Lizzy Baus and I had the extreme pleasure of both attending and presenting (our session was titled "Deep Roots and New Growth: Minitex Cataloging Update; Lizzy also presented "Library Linked Data for the Uninitiated" as a pre-conference session) at this year's SDLA Conference 2016 "Libraries...Rooted in our Communities." The conference kickoff included the typical but informative State Librarian's Report and Address, however it was the opening keynote presentation that caught our attention Thursday morning. J. Jeff Kober presented a compelling and thought-provoking presentation titled "Things I Wish I Could Tell My Librarian." The crux of the presentation was about explicitly saying "thank you" and providing "excellent customer service."Jeff's session was fun, engaging, participatory (yes, even in the keynote auditorium, Jeff was able to elicit audience participation) and he did an excellent job of weaving the themes and thoughts together into a meaningful presentation with some excellent takeaways. Overall, he shared meaningful stories that illustrated his points and supported his questions for the audience.
Some of the takeaways I found most relevant include his question of "What is the difference between a Library Service and a Library Experience?" Too often, we focus on the library services and all those related details, when really what we should be focusing on is the "library experience" for each patron regardless of the "library service". Jeff also reminded us of the "Golden Rule" using audience participation to share the rule. And just like jewelry stores today touting platinum rings as the step above gold -- Jeff shared his Platinum Rule of "Do unto others as they would want to have done unto themselves" and illustrated how that assists in developing an excellent library experience. Lastly, Jeff asked us what V.I.P stood for -- and of course the standard "very important person" was thrown out by several audience members. In this core example, and to support his other presentation points, Jeff made a case that V.I.P. stood for "Very Individual Person" and how that relates to developing a library experience with off-the-charts customer service. This is a frame of mind that each of us can easily implement without constraints of any kind, and we can immediately see the results of our efforts.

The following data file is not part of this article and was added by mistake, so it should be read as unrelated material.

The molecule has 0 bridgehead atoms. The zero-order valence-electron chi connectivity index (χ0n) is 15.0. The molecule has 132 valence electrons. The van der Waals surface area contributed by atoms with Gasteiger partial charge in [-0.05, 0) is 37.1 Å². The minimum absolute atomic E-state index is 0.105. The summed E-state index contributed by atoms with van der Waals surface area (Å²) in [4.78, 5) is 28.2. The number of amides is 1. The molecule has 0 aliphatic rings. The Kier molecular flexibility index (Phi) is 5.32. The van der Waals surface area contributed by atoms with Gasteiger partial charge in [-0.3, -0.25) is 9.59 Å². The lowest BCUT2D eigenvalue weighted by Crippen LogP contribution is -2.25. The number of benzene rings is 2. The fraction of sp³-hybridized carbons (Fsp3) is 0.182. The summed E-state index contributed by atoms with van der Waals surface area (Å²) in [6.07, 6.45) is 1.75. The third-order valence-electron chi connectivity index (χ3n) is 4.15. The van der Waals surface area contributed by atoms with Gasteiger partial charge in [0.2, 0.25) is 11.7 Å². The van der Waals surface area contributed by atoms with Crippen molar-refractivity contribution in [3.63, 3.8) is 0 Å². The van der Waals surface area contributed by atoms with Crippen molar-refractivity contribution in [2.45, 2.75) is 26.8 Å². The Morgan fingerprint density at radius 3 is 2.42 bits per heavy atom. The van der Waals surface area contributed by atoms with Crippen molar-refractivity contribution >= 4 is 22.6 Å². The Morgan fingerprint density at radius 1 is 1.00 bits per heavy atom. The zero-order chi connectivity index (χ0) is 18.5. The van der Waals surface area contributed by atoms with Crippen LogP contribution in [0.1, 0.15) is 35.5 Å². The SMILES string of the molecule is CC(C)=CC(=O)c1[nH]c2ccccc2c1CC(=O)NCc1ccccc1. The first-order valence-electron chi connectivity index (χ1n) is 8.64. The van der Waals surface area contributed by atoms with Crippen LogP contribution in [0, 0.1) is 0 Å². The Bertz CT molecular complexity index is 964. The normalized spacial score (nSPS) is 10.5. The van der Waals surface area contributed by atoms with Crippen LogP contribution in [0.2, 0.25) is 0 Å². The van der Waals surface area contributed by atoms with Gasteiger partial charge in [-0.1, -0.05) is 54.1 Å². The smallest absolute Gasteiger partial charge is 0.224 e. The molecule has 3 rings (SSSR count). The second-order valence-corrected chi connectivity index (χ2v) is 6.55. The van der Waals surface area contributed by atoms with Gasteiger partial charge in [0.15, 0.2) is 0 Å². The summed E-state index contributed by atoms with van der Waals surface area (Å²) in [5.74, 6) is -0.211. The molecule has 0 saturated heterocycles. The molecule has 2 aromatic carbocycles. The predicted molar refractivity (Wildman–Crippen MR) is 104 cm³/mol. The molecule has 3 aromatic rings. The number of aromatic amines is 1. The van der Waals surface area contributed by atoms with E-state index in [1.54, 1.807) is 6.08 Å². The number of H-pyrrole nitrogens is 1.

Jeff's keynote was titled "Things I Wish I Could Tell My Librarian" -- and what he wished he had told his elementary school librarian was simply "thank you," something people don't do often enough. His school librarian allowed Jeff to take a National Geographic issue that was being weeded. The entire issue was on Walt Disney and all of his work. The issue had a monumental effect on Jeff's life and his professional career. Something that might not have transpired if his school librarian had said no to his initial request.